CARUARU, Brazil — A little more than 50 years ago in the desolate interior of northeast Brazil, there rode an outlaw named Lampiao, who wore a large leather hat with a broad brim turned up in front and back. Fringe and strings of beads hung from the brim. Lampiao and his comrades, vigilantes of the sertao, or back lands, ransacked farms, killed those who got in their way and seemed unstoppable until they were finally ambushed and gunned down by government troops.
Time has tamed the image of the feared bandit Lampiao and turned him into a major icon of the Festa Juninas celebration in Caruaru, a picturesque artisan town about 1,600 miles north of Rio de Janeiro. In June, Caruaru swells from a sleepy town of a quarter of a million residents to more than a million as visitors from around the world arrive for the annual Big Party. Festa Juninas dazzles with fireworks, food and forro, a type of Brazilian music that keeps partygoers dancing until dawn.
When my husband, Lewis Campbell, and I visited Caruaru last June, it was a journey to a territory I had been traversing for some time, if only in literature. I had been studying and translating literatura de cordel, or "stories on a string"--folk ballads printed in pamphlets that were strung on clotheslines across poets' stalls and sold in the open marketplaces of northeastern Brazil. Part of a fading folkloric tradition, these ballads of human folly involve simple country folk, talking animals and Catholic saints.
As a child, I lived for a time with my grandmother in Brazil. I remembered Festa Juninas and the frilly traditional costumes my grandmother made for my sister and me for the celebration. An uncle took us to see the fireworks arc across the sky. In a sense, returning to Brazil during Festa Juninas was returning home.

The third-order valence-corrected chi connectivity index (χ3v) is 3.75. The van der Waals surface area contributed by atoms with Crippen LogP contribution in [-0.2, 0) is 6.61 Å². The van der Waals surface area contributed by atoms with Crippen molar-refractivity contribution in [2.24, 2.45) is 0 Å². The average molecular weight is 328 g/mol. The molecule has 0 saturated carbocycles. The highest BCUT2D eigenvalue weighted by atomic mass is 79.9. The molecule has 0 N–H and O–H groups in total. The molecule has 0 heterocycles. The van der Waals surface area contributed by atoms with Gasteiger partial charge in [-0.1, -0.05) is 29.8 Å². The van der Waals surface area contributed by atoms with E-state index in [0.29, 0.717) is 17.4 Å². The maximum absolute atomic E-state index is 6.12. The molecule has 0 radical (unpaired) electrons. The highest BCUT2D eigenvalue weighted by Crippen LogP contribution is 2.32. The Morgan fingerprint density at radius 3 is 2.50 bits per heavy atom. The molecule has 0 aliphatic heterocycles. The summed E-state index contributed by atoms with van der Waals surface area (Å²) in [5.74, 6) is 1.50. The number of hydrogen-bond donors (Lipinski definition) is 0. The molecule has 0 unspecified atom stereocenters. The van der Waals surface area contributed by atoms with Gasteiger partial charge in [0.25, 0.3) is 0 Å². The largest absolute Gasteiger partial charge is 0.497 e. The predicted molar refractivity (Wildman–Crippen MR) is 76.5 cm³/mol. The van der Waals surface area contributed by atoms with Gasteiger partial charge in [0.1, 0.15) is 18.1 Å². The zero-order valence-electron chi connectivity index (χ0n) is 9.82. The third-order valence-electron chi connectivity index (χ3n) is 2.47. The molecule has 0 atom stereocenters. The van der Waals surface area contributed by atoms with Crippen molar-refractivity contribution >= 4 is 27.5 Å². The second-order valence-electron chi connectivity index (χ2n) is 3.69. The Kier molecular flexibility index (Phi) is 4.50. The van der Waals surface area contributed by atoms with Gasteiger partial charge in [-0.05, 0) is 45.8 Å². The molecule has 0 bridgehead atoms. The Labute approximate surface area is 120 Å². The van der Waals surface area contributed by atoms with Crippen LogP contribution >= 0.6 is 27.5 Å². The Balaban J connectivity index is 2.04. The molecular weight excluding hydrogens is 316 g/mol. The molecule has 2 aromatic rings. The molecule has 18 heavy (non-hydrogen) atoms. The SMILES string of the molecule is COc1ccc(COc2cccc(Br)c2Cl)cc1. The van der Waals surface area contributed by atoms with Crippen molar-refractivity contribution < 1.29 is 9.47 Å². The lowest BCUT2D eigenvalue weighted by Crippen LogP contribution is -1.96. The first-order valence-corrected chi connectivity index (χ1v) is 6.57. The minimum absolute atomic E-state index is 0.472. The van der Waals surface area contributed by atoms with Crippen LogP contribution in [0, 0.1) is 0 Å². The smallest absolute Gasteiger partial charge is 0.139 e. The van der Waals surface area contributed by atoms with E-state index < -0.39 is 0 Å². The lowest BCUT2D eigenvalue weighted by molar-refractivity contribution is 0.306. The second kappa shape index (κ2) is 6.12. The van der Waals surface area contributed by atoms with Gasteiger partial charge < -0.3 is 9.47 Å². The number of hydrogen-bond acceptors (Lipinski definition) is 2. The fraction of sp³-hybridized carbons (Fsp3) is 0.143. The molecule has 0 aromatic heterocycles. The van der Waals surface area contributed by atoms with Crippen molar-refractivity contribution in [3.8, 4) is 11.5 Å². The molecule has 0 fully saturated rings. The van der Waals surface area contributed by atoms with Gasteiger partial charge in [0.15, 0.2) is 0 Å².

The better-known Carnival, held before Lent in Rio and elsewhere in Brazil, is an all-out glorification of carnal delights, a celebration of the wild id that changes dramatically into the superego come Ash Wednesday. Festa Juninas, on the other hand, celebrates the ego, the constancy of life and hard work. The festival originated in pre-Christian Europe to honor the harvest and fertility, and came to Brazil with the Portuguese.
Besides its festival, Caruaru is known for its ceramic figurines, considered a major form of Brazilian folk art, and for its twice-weekly market, one of the largest in northeastern Brazil, held Wednesdays and Saturdays. The city can be visited during a day trip from Recife, a budding resort capital 95 miles away that is known as the Brazilian Venice.
Part of our stay included Recife, Brazil's fourth largest city. The colonial section of town huddles by the coast; the rest sprawls around three rivers, connected by several brightly painted bridges. My husband and I stayed in Boa Viagem, the hotel zone, which has a beach that rivals those in Rio.
Settled by the Portuguese in the first decade of the 1500s, Recife was used as a harbor for ships transporting harvested brazilwood to Europe. Sugar mills were established in the early 1530s, and the area rapidly became one of the most important sugar-growing regions in the world.
In the interior, owners of large estates raised cattle, initially to supply sugar workers with food. These isolated estates gave rise to a unique population of flamboyant cowboys, wandering outlaws and African slaves. Some of the slaves escaped and established independent communities. They named one of these communities Kau'lu, after an herb brought from their African homeland. "Kau'lu" evolved into the name Caruaru (pronounced car-u-a-RU).
The city sits in a small valley in the heart of the Agreste, a part of Brazil that gets some of the moisture of the coast yet hints at the harsher landscape of the sertao. To get here, we took a two-hour bus ride from Recife. We passed rolling hills of sugar cane, patches of thick bromeliads and clusters of palm and banana trees. The lushness gave way to stubbier vegetation and cactus. Donkey carts shared the road with speeding cars, and goats grazed nonchalantly in empty lots that doubled as soccer fields. We watched while a man tried to harness a runaway pig, the animal clearly winning as it dragged its master through the mud.
Festa Juninas was everywhere. Rows of small flags were strung around town squares and across alleyways, attached to trees, windows and eaves. Baloes, colorful balloon-like lanterns, hung from lampposts.
The images of this harvest festival are pure matuto, which translates as "country bumpkin." During Festa Juninas, even the most ardent city dweller longs for the farm. Straw hats and fringed leather hats a la Lampiao appear on the heads of refrigerator salesmen, TV cooking show hosts and jitney drivers. Lampiao also appears on billboards advertising Burger King and rock music radio stations.